Wyoming News Briefs: September 6, 2018
The Star Valley Independent is a member of the Wyoming News Exchange.
These stories come courtesy of the WNE.
Another county closing Bank of the West accounts
POWELL (WNE) — Bank of the West’s decision to cut ties with certain fossil fuels has government agencies across Wyoming cutting ties with the bank.
State Treasurer Mark Gordon and Gov. Matt Mead have announced their intent to pull tens of millions of state dollars from the Bank of the West in response to the bank’s policies and many cities and counties across the state are following suit.
The Park County government had only a small amount of money with the bank in Cody and Sheriff Scott Steward is closing those accounts.
Steward said his decision stemmed from fossil fuels’ critical importance to the state.
Bank of the West leaders “can throw out their opinion and write their policy based on what their beliefs are, but I certainly believe we should not have taxpayers’ funds in an institution that is basically, in a sense, anti-the way Wyoming is,” Steward said Tuesday.
He added that the issue is not with the people working for Bank of the West locally, “but it’s coming from their corporate headquarters, so I believe it’s just right to move it [the money] out,” Steward said.
The policies are effectively a moot issue for the City of Powell and the City of Cody, as neither municipality has any business with Bank of the West; the bank closed its Powell branch in early 2014.
As for Meeteetse, the town government is “kind of prisoner,” because Bank of the West is the only financial institution in town, Meeteetse Mayor Bill Yetter said last month. However, Yetter said the town council is “actively” investigating whether there’s a way to switch to another bank.
Man pleads no contest to sex abuse charges
GILLETTE (WNE) — On the day Richard Hewitt, 49, was scheduled to stand trial for sexually abusing two young girls, the Campbell County Attorney’s Office reduced the charges against him and he changed his plea.
Hewitt had been charged with one count of first-degree sexual abuse and two counts of attempted first-degree sexual abuse of a young girl between November and December 2016. In a separate but similar case, he was charged with 10 counts of first-degree sexual abuse of another young girl between December 2015 and April 2016. The two cases were combined for the trial.
Instead of standing trial on the 13 sexual abuse charges, Hewitt pleaded no contest in District Court on Tuesday to one count of second-degree sexual abuse in each of the two cases. By pleading no contest, Hewitt indicated that he neither disputes nor admits to the crimes. The court treats a no contest plea the same as a guilty plea.
Hewitt’s crimes first came to light in December 2016 when one of the girls told a Campbell County Health employee about the sexual abuse, citing it as one of the reasons she had recently considered suicide, according to court documents. She later told investigators that Hewitt had forced her to have sex on countless occasions during the preceding few years.
Hewitt was arrested in June 2017 in that case, and shortly afterward, another girl came forward. Campbell County Attorney Ron Wirthwein and defense attorneys Austin Carmen and Mitch Damsky jointly recommended that District Judge John R. Perry give Hewitt consecutive sentences of 15 to 20 years in prison for each count of second-degree sexual abuse, which carries a maximum penalty of 20 years in prison. They also recommended that Hewitt pay $1,500 in restitution.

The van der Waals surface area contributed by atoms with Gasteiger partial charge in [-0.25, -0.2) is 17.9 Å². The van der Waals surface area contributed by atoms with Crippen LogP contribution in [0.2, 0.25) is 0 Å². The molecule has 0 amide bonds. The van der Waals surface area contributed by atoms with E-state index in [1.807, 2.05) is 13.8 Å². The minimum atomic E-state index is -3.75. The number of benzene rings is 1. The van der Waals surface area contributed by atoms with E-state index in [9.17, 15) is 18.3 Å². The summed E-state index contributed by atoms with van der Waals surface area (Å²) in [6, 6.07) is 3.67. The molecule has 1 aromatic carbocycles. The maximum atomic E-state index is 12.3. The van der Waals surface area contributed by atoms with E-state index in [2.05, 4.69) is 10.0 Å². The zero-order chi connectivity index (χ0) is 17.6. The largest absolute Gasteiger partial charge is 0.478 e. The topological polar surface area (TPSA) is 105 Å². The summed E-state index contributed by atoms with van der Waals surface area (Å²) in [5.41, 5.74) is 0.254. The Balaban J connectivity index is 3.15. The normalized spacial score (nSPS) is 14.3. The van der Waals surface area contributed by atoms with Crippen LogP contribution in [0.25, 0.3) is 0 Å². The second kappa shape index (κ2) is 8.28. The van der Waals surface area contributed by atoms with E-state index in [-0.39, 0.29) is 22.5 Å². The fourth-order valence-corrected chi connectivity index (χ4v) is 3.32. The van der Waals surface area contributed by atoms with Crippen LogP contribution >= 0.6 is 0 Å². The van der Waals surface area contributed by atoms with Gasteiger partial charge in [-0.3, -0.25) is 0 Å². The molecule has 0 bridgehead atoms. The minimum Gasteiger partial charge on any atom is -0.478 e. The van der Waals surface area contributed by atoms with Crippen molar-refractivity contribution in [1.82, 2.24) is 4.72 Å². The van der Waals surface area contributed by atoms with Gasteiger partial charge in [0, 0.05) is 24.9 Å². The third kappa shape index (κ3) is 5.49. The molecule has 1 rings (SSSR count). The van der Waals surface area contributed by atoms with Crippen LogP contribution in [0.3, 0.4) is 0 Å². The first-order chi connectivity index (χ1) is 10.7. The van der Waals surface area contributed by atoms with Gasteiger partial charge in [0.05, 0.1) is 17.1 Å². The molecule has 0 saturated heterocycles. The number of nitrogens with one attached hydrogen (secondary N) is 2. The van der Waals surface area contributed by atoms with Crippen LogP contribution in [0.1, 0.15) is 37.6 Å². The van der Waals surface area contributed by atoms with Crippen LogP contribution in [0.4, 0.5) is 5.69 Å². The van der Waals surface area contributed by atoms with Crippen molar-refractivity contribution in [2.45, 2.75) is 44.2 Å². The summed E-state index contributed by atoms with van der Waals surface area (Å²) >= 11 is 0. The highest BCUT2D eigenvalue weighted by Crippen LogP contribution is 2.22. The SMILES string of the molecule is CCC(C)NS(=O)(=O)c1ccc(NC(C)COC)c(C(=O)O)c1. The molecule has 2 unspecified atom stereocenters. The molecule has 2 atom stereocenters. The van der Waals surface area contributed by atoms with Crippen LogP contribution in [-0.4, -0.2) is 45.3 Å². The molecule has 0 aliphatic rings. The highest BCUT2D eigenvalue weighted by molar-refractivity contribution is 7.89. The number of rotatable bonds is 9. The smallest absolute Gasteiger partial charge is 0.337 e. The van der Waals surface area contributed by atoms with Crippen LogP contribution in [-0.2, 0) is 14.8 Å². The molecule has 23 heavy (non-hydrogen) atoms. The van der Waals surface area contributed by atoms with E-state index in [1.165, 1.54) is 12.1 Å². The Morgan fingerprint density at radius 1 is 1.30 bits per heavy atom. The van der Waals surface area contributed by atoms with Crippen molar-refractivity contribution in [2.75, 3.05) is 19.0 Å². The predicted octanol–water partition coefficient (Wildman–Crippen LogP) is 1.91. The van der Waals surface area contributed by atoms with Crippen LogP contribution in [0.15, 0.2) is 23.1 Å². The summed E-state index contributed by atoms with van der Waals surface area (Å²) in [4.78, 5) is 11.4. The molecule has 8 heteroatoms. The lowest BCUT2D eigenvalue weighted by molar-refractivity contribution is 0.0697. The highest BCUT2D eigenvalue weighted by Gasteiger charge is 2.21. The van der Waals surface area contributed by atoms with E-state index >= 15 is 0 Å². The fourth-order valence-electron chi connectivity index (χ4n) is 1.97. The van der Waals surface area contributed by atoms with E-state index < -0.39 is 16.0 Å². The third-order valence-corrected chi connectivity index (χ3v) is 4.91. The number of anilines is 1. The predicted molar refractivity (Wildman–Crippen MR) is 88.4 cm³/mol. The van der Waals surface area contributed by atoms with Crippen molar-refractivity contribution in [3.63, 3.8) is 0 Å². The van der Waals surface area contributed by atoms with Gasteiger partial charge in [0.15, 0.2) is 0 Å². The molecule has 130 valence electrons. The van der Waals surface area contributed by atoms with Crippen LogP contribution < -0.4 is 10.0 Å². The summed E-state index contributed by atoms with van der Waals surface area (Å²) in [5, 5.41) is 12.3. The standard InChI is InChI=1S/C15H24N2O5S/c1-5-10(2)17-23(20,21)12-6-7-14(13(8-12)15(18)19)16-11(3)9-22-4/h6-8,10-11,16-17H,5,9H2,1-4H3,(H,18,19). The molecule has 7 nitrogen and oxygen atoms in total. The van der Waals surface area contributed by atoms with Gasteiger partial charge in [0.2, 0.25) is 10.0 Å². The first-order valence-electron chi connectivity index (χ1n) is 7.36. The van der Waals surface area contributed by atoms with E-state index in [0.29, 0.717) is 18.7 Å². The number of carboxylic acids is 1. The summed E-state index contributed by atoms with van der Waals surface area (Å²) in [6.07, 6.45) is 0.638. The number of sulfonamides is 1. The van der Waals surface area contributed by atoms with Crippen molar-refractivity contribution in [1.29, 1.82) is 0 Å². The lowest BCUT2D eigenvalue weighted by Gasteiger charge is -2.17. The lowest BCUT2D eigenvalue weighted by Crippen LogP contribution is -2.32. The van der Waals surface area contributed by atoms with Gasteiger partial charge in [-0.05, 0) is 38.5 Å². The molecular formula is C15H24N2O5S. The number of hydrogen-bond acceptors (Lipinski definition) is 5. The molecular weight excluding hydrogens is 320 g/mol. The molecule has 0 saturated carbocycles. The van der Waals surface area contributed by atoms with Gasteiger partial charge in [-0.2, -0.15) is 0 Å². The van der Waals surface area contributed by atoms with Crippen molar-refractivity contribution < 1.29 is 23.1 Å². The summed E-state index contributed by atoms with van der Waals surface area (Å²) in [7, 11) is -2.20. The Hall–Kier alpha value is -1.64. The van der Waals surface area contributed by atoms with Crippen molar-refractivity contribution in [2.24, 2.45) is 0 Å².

Yellowstone’s Inspiration Point re-opens
CODY (WNE) — Following a two-year re-construction project, Inspiration Point at the Grand Canyon of the Yellowstone River has re-opened to visitors.
The work was performed to enlarge the overlook and make it safer and more accessible.
The spot welcomed back tourists late last week after being closed during the renovation.
This project is part of a series of long-term upgrades of the overlooks, trails and parking lots in the area. Uncle Tom’s Point is expected to reopen later this fall.
Renovations at five locations in the area have been completed since 2005. Improvements at the Brink of Upper Falls will start when Uncle Tom’s Point opens. It is expected the Brink of the Upper Falls will be closed through 2019.
Big Horn Co. enrollment at 10-year low
GREYBULL (WNE) — For the past 10 years, Big Horn County School District’s opening day enrollment has hovered between 480, which was the student count of one year ago, and the 533 who started school together in the fall of 2015.
This year, however, the district has slipped outside that range. The district’s opening enrollment this year was 467, a decline of 13 students compared to last fall.
Greybull High School opened the year with 154 students, including 50 seniors — by far the largest class in the district — to go along with 34 juniors, 32 sophomores and 38 freshmen. The school began last year with 157 students and ended in May with 156.
The middle school began this year with 109 students, with 38 being eighth graders, 43 seventh graders and 29 sixth graders. The total is a slight drop from last fall, when the school year began with 117 students.
Not long ago, classrooms were bursting at the seams at GES. But as that wave of students aged out, class sizes have returned to more manageable levels. The building showed an opening enrollment this year of 204 students, down from 206 last fall. Included in the total were seven junior kindergarteners, 33 kindergarteners, 34 first graders, 35 second graders, 30 third graders, 31 fourth graders and 34 fifth graders.